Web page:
This passion week as I read the story of our Redemption through Jesus Christ there’s one particular section of the story that really stood out to me. The portion of Scripture that I’m not sure I ever gave its due credit. The criminals on the crosses next to Jesus. I though it was a very important highlight moment of the crucifixion, however I don’t think I’ve ever really put myself in the place of the criminal next to Jesus.
This week as I read the beautifully tragic story of Our Savior’s crucifixion I saw things a little bit differently. I am a criminal on the cross next to Jesus. But which one am I?
When we examine the scriptures in this part of the story we see that the two criminals next to Him have two very different demeanors and views of who Christ is. And definitely who Christ is to them.
“One of the criminals who were hanged railed at him, saying, “Are you not the Christ? Save yourself and us!” But the other rebuked him, saying, “Do you not fear God, since you are under the same sentence of condemnation? And we indeed justly, for we are receiving the due reward of our deeds; but this man has done nothing wrong.” And he said, “Jesus, remember me when you come into your kingdom.” And he said to him, “Truly, I say to you, today you will be with me in Paradise.” Luke 23:39-43 ESV
These criminals have two completely different postures in the presence of God. One has a posture of pride and entitlement but the other of humility and reverence, well aware of his guilt. So, how have we chosen to position our hearts before God in light of what he has done for us? Have we recognized that we are guilty and deserved the punishment that was fitting for our crimes? Or have we taken a position of entitlement and freed our selves from any blame?
These questions have rolled around in my mind as I have taken a step back and looked at the reality of how we have responded to the cross. That our response and our continued walking out of faith is all filtered through our hearts and shown true through our hearts posture. Our proper response should be from a freed heart that operates out of active gratefulness.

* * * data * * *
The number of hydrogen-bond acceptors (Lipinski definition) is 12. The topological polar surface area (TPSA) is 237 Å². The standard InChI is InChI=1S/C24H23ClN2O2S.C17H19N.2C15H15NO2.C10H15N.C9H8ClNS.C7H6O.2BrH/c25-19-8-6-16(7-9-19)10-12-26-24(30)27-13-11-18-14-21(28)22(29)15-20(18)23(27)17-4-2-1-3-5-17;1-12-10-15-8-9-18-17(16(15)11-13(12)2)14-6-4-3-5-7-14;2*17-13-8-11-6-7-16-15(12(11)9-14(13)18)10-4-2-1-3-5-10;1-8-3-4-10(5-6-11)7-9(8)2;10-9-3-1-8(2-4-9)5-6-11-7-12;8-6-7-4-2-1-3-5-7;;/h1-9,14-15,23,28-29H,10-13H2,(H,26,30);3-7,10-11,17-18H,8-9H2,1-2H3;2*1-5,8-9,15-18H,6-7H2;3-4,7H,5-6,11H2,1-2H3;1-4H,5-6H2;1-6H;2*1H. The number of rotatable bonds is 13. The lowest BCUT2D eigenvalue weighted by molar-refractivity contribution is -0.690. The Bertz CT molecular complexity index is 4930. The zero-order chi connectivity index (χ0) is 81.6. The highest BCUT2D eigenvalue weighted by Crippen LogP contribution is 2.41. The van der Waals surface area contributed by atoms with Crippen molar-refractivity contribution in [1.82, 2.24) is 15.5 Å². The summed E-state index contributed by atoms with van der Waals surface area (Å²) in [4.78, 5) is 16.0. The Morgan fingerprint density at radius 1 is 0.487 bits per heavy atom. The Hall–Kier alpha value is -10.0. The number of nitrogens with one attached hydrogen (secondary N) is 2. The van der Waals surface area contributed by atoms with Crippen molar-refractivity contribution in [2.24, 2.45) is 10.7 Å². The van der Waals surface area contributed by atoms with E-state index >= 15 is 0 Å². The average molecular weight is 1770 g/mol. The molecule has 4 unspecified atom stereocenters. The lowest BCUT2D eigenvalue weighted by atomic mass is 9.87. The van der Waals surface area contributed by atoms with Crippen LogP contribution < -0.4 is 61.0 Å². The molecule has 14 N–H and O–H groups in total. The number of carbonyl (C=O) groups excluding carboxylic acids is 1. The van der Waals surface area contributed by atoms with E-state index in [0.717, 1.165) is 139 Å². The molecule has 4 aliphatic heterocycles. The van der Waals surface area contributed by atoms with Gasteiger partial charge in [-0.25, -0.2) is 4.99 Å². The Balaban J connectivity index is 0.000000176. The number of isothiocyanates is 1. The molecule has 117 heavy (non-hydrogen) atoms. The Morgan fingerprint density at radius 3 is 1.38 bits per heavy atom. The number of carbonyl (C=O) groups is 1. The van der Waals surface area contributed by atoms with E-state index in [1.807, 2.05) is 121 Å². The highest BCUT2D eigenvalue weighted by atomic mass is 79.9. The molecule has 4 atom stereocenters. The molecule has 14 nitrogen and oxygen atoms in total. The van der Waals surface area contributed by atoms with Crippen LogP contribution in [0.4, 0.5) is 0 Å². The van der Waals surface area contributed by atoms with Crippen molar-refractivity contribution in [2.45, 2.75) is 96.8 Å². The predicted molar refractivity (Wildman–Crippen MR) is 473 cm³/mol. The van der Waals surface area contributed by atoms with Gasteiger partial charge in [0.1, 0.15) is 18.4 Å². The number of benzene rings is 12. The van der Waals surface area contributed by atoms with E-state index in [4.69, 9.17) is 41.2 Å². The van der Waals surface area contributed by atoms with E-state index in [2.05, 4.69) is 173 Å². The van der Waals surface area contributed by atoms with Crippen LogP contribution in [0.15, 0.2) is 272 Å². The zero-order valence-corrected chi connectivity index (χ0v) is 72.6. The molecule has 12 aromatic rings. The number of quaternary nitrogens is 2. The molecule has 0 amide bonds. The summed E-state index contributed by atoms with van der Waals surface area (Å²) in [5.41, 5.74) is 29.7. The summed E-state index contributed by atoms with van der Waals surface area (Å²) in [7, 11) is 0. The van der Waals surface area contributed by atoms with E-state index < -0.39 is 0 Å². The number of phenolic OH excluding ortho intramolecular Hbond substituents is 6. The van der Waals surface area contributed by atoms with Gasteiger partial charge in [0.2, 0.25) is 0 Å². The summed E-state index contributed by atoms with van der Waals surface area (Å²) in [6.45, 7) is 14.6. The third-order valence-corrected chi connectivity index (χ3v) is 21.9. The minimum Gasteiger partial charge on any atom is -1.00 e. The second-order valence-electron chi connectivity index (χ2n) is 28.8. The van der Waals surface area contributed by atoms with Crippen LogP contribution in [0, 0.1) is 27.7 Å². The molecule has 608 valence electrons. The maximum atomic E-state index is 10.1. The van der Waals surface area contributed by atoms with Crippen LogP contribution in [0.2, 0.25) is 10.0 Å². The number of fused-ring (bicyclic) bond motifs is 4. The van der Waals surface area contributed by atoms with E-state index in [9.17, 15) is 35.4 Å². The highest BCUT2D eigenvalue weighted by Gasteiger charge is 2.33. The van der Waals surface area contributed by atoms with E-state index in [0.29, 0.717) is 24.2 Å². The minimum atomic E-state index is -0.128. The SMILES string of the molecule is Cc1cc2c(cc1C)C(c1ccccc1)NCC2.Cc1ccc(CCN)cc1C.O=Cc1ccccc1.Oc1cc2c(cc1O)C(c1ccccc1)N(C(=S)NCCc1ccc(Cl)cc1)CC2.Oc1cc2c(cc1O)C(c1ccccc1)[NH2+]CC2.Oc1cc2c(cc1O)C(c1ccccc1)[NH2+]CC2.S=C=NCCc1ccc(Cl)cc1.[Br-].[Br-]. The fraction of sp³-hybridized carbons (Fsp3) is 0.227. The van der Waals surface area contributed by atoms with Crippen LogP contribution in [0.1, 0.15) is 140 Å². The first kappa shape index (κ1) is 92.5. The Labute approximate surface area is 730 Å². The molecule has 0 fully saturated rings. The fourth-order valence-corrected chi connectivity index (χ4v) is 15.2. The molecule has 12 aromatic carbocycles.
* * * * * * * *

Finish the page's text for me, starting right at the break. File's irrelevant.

With all the bows, bunnies, and baskets that add unnecessary fluff to this beautiful tragic love story, I fear that many of us have lost our identity as the actual guilty ones who have been granted innocence. Somewhere along the line we forget that the Savior paid what WE owed and take on a role of compassionate onlooker instead of a grateful debtor. Forgetting that we put him on the cross in the first place. We owe Him everything, though He only asks for one thing! Our hearts.
This Resurrection weekend, I pray that we recognize that we were the guilty ones. We are the criminals who have been granted pardon. That a perfectly blameless Jesus willingly took on the cross so that we could step down from it. May we never water down the truth of His passion for us. May we refuse to sit back and look on in sorrow for Him, but be broken in our freedom as we run the faith race bought for us.
So ……. which criminal are you?
“And you, who were dead in your trespasses and the uncircumcision of your flesh, God made alive together with him, having forgiven us all our trespasses, by canceling the record of debt that stood against us with its legal demands. This he set aside, nailing it to the cross.” Colossians 2:13-14 ESV
Indebtedly broken before Him,